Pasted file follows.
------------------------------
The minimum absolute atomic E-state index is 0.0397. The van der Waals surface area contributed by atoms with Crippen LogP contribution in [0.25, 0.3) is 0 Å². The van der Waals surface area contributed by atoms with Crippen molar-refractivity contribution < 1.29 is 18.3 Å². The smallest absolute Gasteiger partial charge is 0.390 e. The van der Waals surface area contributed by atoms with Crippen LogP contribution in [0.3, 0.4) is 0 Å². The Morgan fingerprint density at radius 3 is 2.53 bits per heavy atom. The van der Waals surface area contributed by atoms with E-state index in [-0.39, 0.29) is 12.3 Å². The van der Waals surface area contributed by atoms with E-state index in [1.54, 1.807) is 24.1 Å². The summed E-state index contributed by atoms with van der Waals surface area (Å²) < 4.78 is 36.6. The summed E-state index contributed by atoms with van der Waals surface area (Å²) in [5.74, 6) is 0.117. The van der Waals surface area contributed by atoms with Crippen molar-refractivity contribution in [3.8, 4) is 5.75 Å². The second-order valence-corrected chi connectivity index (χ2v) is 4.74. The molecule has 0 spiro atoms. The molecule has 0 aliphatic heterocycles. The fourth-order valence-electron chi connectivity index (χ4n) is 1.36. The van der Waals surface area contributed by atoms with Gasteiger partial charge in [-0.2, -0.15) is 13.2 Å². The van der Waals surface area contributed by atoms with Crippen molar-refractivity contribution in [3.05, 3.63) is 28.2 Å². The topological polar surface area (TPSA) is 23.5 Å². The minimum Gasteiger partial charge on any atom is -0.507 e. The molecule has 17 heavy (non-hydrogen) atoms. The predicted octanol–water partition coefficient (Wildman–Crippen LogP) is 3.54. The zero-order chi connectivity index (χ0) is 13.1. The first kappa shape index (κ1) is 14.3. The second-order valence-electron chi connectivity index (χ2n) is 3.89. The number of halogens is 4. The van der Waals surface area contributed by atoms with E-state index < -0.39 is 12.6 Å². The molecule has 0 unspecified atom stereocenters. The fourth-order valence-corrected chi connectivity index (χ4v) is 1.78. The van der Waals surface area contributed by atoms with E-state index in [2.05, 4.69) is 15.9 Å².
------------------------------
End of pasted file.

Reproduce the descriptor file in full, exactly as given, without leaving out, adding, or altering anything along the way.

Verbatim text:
The minimum absolute atomic E-state index is 0.0397. The van der Waals surface area contributed by atoms with Crippen LogP contribution in [0.25, 0.3) is 0 Å². The van der Waals surface area contributed by atoms with Crippen molar-refractivity contribution < 1.29 is 18.3 Å². The smallest absolute Gasteiger partial charge is 0.390 e. The van der Waals surface area contributed by atoms with Crippen LogP contribution in [0.3, 0.4) is 0 Å². The Morgan fingerprint density at radius 3 is 2.53 bits per heavy atom. The van der Waals surface area contributed by atoms with E-state index in [-0.39, 0.29) is 12.3 Å². The van der Waals surface area contributed by atoms with E-state index in [1.54, 1.807) is 24.1 Å². The summed E-state index contributed by atoms with van der Waals surface area (Å²) < 4.78 is 36.6. The summed E-state index contributed by atoms with van der Waals surface area (Å²) in [5.74, 6) is 0.117. The van der Waals surface area contributed by atoms with Crippen molar-refractivity contribution in [3.8, 4) is 5.75 Å². The second-order valence-corrected chi connectivity index (χ2v) is 4.74. The molecule has 0 spiro atoms. The molecule has 0 aliphatic heterocycles. The fourth-order valence-electron chi connectivity index (χ4n) is 1.36. The van der Waals surface area contributed by atoms with Gasteiger partial charge in [-0.2, -0.15) is 13.2 Å². The van der Waals surface area contributed by atoms with Crippen molar-refractivity contribution in [3.05, 3.63) is 28.2 Å². The topological polar surface area (TPSA) is 23.5 Å². The minimum Gasteiger partial charge on any atom is -0.507 e. The molecule has 17 heavy (non-hydrogen) atoms. The predicted octanol–water partition coefficient (Wildman–Crippen LogP) is 3.54. The zero-order chi connectivity index (χ0) is 13.1. The first kappa shape index (κ1) is 14.3. The second-order valence-electron chi connectivity index (χ2n) is 3.89. The number of halogens is 4. The van der Waals surface area contributed by atoms with E-state index < -0.39 is 12.6 Å². The molecule has 0 unspecified atom stereocenters. The fourth-order valence-corrected chi connectivity index (χ4v) is 1.78. The van der Waals surface area contributed by atoms with E-state index in [2.05, 4.69) is 15.9 Å².